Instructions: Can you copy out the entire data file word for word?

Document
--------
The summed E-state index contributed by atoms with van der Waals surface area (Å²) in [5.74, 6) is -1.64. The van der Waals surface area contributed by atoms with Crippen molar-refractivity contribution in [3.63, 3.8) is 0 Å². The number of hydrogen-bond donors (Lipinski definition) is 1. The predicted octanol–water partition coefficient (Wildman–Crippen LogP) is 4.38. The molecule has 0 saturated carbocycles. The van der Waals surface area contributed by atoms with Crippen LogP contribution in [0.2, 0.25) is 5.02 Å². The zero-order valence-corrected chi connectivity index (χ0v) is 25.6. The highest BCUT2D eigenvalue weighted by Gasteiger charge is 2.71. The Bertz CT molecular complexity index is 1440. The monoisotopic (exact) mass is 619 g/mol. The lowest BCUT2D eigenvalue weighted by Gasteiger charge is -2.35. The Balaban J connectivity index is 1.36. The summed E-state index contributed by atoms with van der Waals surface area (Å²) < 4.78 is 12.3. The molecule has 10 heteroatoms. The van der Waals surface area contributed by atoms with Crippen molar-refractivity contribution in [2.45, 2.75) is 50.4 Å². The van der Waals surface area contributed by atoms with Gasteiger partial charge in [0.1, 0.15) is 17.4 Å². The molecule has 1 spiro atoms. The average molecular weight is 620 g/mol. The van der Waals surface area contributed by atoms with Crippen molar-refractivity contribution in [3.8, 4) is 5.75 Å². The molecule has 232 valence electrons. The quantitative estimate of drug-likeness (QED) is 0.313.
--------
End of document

The summed E-state index contributed by atoms with van der Waals surface area (Å²) in [5.74, 6) is -1.64. The van der Waals surface area contributed by atoms with Crippen molar-refractivity contribution in [3.63, 3.8) is 0 Å². The number of hydrogen-bond donors (Lipinski definition) is 1. The predicted octanol–water partition coefficient (Wildman–Crippen LogP) is 4.38. The molecule has 0 saturated carbocycles. The van der Waals surface area contributed by atoms with Crippen LogP contribution in [0.2, 0.25) is 5.02 Å². The zero-order valence-corrected chi connectivity index (χ0v) is 25.6. The highest BCUT2D eigenvalue weighted by Gasteiger charge is 2.71. The Bertz CT molecular complexity index is 1440. The monoisotopic (exact) mass is 619 g/mol. The lowest BCUT2D eigenvalue weighted by Gasteiger charge is -2.35. The Balaban J connectivity index is 1.36. The summed E-state index contributed by atoms with van der Waals surface area (Å²) < 4.78 is 12.3. The molecule has 10 heteroatoms. The van der Waals surface area contributed by atoms with Crippen molar-refractivity contribution in [2.45, 2.75) is 50.4 Å². The van der Waals surface area contributed by atoms with Gasteiger partial charge in [0.1, 0.15) is 17.4 Å². The molecule has 1 spiro atoms. The average molecular weight is 620 g/mol. The van der Waals surface area contributed by atoms with Crippen molar-refractivity contribution in [3.8, 4) is 5.75 Å². The molecule has 232 valence electrons. The quantitative estimate of drug-likeness (QED) is 0.313.